The opinion of the court was delivered by: RICARDO URBINA, District Judge
DENYING THE PETITIONER'S § 2255 MOTION
On April 10, 2003, the petitioner, Deborah Waldrop, pled guilty
to two counts of unlawful distribution of cocaine base, one count
of unlawful possession with intent to distribute over fifty grams
of cocaine base, and one count of unlawful distribution of five
grams or more of cocaine base. On October 20, 2003, the court
sentenced the petitioner to 120 months incarceration for each of
the four counts, the individual sentences to run concurrently. In
computing the petitioner's sentence, the court declined to apply
the "safety valve" provision of the United States Sentencing
Guidelines ("U.S.S.G."), which is afforded to defendants who
cooperate fully with the government. As a result, the petitioner
did not receive the benefit of the two-point reduction in her
offense level. The petitioner filed an appeal with the D.C.
Circuit arguing that the court erred in not applying the "safety
valve provision." On April 6, 2005, the petitioner filed the instant motion for
relief under 28 U.S.C. § 2255*fn1 arguing that (1) the court
erred in not applying the "safety valve" provision of the
U.S.S.G., (2) the court improperly applied the sentencing
framework for "crack" cocaine rather than cocaine base, and (3)
her counsel was ineffective in failing to advise her to accept a
plea to a lesser included offense.*fn2 Because the D.C.
Circuit has affirmed this court's refusal to apply U.S.S.G. §
5C1.2, because she is procedurally barred from raising the second
claim, and because she has failed to demonstrate that her trial
counsel was ineffective, the court denies the petitioner's
A. Legal Standard for § 2255 Motions
A person may challenge the validity of his sentence under
28 U.S.C. § 2255 by moving the court that imposed the sentence to
"vacate, set aside, or correct the sentence." 28 U.S.C. § 2255;
see also Daniels v. United States, 532 U.S. 374, 377 (2001);
Wilson v. Office of Chairperson, Dist. of Columbia Bd. of
Parole, 892 F. Supp. 277, 279 n. 1 (D.D.C. 1995) (holding that
"it is well settled in this jurisdiction and elsewhere that §
2255 will lie only to attack the imposition of a sentence and that an attack on the execution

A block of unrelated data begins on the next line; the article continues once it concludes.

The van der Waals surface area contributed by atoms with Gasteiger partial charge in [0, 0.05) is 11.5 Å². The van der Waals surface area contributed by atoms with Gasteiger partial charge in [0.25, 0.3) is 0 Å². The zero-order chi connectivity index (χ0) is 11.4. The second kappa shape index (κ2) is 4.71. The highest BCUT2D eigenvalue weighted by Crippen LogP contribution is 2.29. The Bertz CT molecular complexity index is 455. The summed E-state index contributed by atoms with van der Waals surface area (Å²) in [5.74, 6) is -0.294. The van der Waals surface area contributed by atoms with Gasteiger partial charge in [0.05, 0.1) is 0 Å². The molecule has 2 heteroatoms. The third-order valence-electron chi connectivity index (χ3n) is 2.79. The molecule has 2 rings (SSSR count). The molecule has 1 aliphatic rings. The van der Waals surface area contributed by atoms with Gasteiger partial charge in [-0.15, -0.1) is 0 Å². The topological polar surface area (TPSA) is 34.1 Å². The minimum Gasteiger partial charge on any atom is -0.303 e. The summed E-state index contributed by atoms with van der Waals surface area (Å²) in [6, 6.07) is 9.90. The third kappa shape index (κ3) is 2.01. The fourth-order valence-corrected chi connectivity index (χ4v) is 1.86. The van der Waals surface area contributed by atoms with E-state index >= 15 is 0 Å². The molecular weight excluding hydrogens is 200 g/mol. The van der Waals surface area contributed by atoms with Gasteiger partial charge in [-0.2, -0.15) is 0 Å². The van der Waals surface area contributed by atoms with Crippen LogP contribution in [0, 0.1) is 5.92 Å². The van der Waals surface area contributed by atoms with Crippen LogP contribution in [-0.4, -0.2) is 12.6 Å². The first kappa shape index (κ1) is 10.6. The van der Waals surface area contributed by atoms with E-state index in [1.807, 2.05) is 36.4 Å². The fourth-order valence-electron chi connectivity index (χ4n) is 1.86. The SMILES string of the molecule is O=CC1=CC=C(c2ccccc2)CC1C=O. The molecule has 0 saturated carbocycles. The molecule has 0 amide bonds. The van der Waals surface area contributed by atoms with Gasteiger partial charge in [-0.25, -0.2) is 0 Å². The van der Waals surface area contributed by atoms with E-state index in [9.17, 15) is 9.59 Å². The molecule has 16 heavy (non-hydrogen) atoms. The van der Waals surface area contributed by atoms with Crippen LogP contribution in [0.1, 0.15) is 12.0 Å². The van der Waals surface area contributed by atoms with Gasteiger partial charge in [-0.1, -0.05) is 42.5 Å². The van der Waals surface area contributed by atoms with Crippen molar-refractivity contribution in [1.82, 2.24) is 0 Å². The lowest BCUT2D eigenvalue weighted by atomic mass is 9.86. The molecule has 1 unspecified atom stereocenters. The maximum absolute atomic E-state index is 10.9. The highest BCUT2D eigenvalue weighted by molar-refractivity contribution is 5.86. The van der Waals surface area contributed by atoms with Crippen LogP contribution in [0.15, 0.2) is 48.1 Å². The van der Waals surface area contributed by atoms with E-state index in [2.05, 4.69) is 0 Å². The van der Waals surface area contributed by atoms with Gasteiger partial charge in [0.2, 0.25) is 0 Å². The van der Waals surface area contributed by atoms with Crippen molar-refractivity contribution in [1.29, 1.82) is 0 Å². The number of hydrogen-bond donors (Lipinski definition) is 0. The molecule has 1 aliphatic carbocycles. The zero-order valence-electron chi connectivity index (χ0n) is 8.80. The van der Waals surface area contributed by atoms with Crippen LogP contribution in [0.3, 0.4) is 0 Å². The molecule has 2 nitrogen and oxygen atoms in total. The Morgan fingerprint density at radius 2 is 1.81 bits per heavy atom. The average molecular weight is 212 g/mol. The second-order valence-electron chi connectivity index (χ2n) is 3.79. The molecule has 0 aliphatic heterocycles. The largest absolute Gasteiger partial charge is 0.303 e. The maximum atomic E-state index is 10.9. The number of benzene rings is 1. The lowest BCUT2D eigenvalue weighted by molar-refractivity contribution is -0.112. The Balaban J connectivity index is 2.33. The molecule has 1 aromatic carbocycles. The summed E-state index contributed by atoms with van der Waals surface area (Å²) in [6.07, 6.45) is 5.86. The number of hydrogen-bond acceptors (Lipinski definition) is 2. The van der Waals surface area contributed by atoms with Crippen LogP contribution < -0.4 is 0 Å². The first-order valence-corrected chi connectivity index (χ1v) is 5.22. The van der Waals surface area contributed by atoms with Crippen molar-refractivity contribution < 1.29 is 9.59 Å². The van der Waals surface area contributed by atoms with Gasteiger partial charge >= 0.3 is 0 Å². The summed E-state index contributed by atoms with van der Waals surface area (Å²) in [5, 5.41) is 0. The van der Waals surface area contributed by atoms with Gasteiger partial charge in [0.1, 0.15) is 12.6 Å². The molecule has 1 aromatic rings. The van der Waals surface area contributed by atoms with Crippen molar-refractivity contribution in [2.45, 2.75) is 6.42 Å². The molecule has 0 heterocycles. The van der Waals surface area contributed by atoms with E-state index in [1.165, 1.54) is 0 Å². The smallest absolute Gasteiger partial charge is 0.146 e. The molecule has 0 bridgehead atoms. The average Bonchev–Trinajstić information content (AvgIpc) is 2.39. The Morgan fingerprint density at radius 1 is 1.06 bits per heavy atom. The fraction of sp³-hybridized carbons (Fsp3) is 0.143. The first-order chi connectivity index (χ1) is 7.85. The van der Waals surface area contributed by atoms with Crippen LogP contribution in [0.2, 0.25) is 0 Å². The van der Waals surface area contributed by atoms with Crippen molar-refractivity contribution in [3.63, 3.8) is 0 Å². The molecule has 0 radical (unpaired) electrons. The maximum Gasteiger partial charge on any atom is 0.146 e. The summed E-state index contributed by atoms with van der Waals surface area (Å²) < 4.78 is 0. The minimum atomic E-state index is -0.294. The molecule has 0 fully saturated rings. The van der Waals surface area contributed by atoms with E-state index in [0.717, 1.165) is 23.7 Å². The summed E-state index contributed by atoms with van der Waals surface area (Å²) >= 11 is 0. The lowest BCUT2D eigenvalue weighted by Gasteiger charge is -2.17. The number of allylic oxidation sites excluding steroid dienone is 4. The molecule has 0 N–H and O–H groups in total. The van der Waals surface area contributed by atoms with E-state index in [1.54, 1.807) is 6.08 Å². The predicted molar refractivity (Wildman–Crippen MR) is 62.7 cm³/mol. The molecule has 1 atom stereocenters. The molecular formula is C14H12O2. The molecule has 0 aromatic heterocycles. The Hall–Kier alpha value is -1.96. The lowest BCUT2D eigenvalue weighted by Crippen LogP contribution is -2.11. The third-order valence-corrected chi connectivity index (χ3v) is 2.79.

thereof may be accomplished only by way of habeas corpus in the
district of confinement") (quoting Hartwell v. United States,
353 F. Supp. 354, 357-58 (D.D.C. 1972)).
Section 2255 authorizes the sentencing court to discharge or
resentence a prisoner if the court concludes that it was without
jurisdiction to impose the sentence, the sentence was in excess
of the maximum authorized by law, or the sentence is otherwise
subject to collateral attack. 28 U.S.C. § 2255; United States v.
Addonizio, 442 U.S. 178, 185 (1979) (noting that "[t]his statute
was intended to alleviate the burden of habeas corpus petitions
filed by federal prisoners in the district of confinement, by
providing an equally broad remedy in the more convenient
jurisdiction of the sentencing court") (citing United States v.
Hayman, 342 U.S. 205, 216-17 (1952)). A petitioner can
collaterally attack his sentence under section 2255 when the
sentencing judge made an "objectively ascertainable error." King
v. Hoke, 825 F.2d 720, 724-25 (2d Cir. 1987) (citing
Addonizio, 442 U.S.C. at 187).
Relief under section 2255, however, is an extraordinary remedy,
Addonizio, 442 U.S. at 184; United States v. Pollard,
959 F.2d 1011, 1020 (D.C. Cir. 1992), and the person seeking to
vacate his sentence shoulders the burden of sustaining his
contentions by a preponderance of the evidence. United States v.
Simpson, 475 F.2d 934, 935 (D.C. Cir. 1973); accord Triana v.
United States, 205 F.3d 36, 40 (2d Cir. 2000).
B. The Court Denies the Petitioner's Claim of Failure to Apply
the U.S.S.G. § 5C1.2, "Safety Valve" Provision